An Analysis of the Brock Turner Case: Rape, Consent, Objectification

Originally published on The Minstrel, online (June 8, 2016). 

“This is not a story of another drunk college hookup with poor decision making. Assualt is not an accident.”

Brock_Turner mugshot WikiComm.jpeg

Brock Turner’s mugshot. Photo courtesy of Wikimedia Commons.

This is one of the statements that stood out to me in the letter the 23-year-old woman read to her rapist, 20-year-old Brock Turner, who sexually assaulted her when she was unconscious. The assault was only stopped when two Stanford graduate students biking across campus spotted Turner thrusting a half-naked woman behind a dumpster, and tackled Turner in order to stop him. His victim’s letter has quickly gone viral. Read her powerful story in full here.

Then Turner’s father decided to write a letter because he thought his son’s punishment of six months in a county jail with probation and having to be registered as a sex offender was too harsh. I think most people would agree that if you don’t want to be a registered sex offender, you shouldn’t commit sexual assault. Rape is rape, and nowhere close to “20 minutes of action,” as his father put it. Additionally, with good behavior, Turner could only end up serving three months.

Meanwhile, his victim’s life was put on hold for the hearing and trial.

“You have no idea how hard I have worked to rebuild parts of me that are still weak. It took me eight months to even talk about what happened,” her letter read.

Three or six months in jail are a slap on the wrist compared to the victim’s sufferings, and many people agree. So far, over 600,000 people have a signed a Change.org petition to remove Judge Aaron Persky from his position for the lenient sentence given to Turner. He feared a longer sentence would have a “severe impact,” on Turner, who was found guilty on three counts of sexual assault and could have faced a maximum of 14 years in state prison.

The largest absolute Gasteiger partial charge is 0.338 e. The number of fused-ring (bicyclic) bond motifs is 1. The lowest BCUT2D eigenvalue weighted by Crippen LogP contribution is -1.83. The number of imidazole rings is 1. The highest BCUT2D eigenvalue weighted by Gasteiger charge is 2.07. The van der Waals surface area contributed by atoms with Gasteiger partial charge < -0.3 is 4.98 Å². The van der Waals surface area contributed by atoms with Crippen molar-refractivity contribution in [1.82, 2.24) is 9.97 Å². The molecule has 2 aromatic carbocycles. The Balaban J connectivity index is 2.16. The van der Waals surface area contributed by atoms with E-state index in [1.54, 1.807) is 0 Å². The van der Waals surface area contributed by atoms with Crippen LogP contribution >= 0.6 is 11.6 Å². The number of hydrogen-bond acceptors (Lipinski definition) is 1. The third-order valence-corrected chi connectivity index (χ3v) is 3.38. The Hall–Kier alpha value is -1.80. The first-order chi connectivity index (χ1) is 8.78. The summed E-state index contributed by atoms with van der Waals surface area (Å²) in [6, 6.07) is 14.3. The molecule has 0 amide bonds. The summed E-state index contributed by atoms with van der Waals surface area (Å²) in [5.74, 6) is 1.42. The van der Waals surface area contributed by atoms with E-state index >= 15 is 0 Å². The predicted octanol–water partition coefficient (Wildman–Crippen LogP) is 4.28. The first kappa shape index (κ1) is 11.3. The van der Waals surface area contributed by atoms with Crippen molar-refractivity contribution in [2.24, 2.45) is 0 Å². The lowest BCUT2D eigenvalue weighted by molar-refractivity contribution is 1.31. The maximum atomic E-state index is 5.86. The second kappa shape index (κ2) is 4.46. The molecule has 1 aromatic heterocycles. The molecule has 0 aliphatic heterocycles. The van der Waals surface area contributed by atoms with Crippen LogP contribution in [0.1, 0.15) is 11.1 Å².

With all the background on the case: I’d like to discuss a few things:

1. Brock Turner

I’d like to stop seeing his smiling rapist face everywhere. Can we stop referring to him as a former Stanford student and swimmer who had plans for the Olympics? In this case, we should all be referring to him as a rapist. The rest is irrelevant unless you want to examine the privileges of white men, because I have a feeling that if he was not an educated white athlete at Stanford, he would have received a harsher sentence.

2. Rapists cause rape

RapeChart

Graphic by Kellie Dietrich.

Alcohol does not cause rape. So someone tell me why Turner said he wants to “speak out against the college campus drinking culture and the sexual promiscuity that goes along with that.” Mirroring the victim’s letter, why isn’t he talking about sexual assault, rape on college campuses and consent?

Another letter you should read is “To Brock Turner’s Father, From Another Father.” The author of this letter makes it clear that Turner is not a victim of alcohol and sexual promiscuity. He is not the victim at all.

“She is the wounded one. He is the damager.”

3. Consent

It seems a lot of people are confused about consent. Consent is hearing a verbal “yes.” This means someone must have the ability to say yes, and not be unconscious. You should not have to think that someone wants to have sex with you. You should 100 percent know that yes, this person wants to have sex with you. To learn more about consent, watch this video about comparing sex to tea:

4. Own up to your choices

The one thing that really disgusts me about this case is that Turner never apologized to his victim. He never owned up to what he did and does not believe raping her was wrong. In fact, he does not even think he raped her. He still insists it was the alcohol and sexual promiscuity. And his father, who should be teaching his son a lesson, is just as ignorant on the matter.

Turner deserves a sentence that has a “severe impact” on him to realize the seriousness of what he did because his actions will forever have a “severe impact” on the victim.

6. Do not objectify women

Lastly, women are not sexual objects to be dragged behind dumpsters to do with what you wish.

As the victim’s letter said, “If a girl falls down, help her get back up. If she is too drunk to even walk and falls down, do not mount her, hump her, take off her underwear and insert your hand inside her vagina.”

Again, sounds like common sense, doesn’t it?

I leave you with this: treat others with compassion, kindness and respect, and think about the choices you make because they do not just affect you. Your decisions can have life-altering impacts on others.

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